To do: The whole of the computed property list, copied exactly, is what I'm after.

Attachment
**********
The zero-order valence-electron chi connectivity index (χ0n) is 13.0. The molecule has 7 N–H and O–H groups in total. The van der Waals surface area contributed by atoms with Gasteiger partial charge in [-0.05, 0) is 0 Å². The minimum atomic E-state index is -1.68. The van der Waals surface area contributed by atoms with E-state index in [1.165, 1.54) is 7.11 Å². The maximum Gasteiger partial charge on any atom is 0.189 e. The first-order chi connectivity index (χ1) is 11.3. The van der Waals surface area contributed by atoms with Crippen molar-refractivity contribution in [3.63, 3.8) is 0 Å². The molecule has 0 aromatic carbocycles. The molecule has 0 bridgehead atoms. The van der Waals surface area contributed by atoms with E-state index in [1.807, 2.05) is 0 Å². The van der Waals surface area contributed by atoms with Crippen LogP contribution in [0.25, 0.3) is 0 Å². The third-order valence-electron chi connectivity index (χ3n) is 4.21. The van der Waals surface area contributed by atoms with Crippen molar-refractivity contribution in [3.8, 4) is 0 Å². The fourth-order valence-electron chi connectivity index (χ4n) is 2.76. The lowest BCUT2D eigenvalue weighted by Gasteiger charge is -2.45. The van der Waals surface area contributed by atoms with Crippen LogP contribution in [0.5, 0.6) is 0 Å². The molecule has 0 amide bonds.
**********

The zero-order valence-electron chi connectivity index (χ0n) is 13.0. The molecule has 7 N–H and O–H groups in total. The van der Waals surface area contributed by atoms with Gasteiger partial charge in [-0.05, 0) is 0 Å². The minimum atomic E-state index is -1.68. The van der Waals surface area contributed by atoms with E-state index in [1.165, 1.54) is 7.11 Å². The maximum Gasteiger partial charge on any atom is 0.189 e. The first-order chi connectivity index (χ1) is 11.3. The van der Waals surface area contributed by atoms with Crippen molar-refractivity contribution in [3.63, 3.8) is 0 Å². The molecule has 0 aromatic carbocycles. The molecule has 0 bridgehead atoms. The van der Waals surface area contributed by atoms with E-state index in [1.807, 2.05) is 0 Å². The van der Waals surface area contributed by atoms with Crippen LogP contribution in [0.25, 0.3) is 0 Å². The third-order valence-electron chi connectivity index (χ3n) is 4.21. The van der Waals surface area contributed by atoms with Crippen molar-refractivity contribution in [3.8, 4) is 0 Å². The fourth-order valence-electron chi connectivity index (χ4n) is 2.76. The lowest BCUT2D eigenvalue weighted by Gasteiger charge is -2.45. The van der Waals surface area contributed by atoms with Crippen LogP contribution in [0.5, 0.6) is 0 Å². The molecule has 0 amide bonds.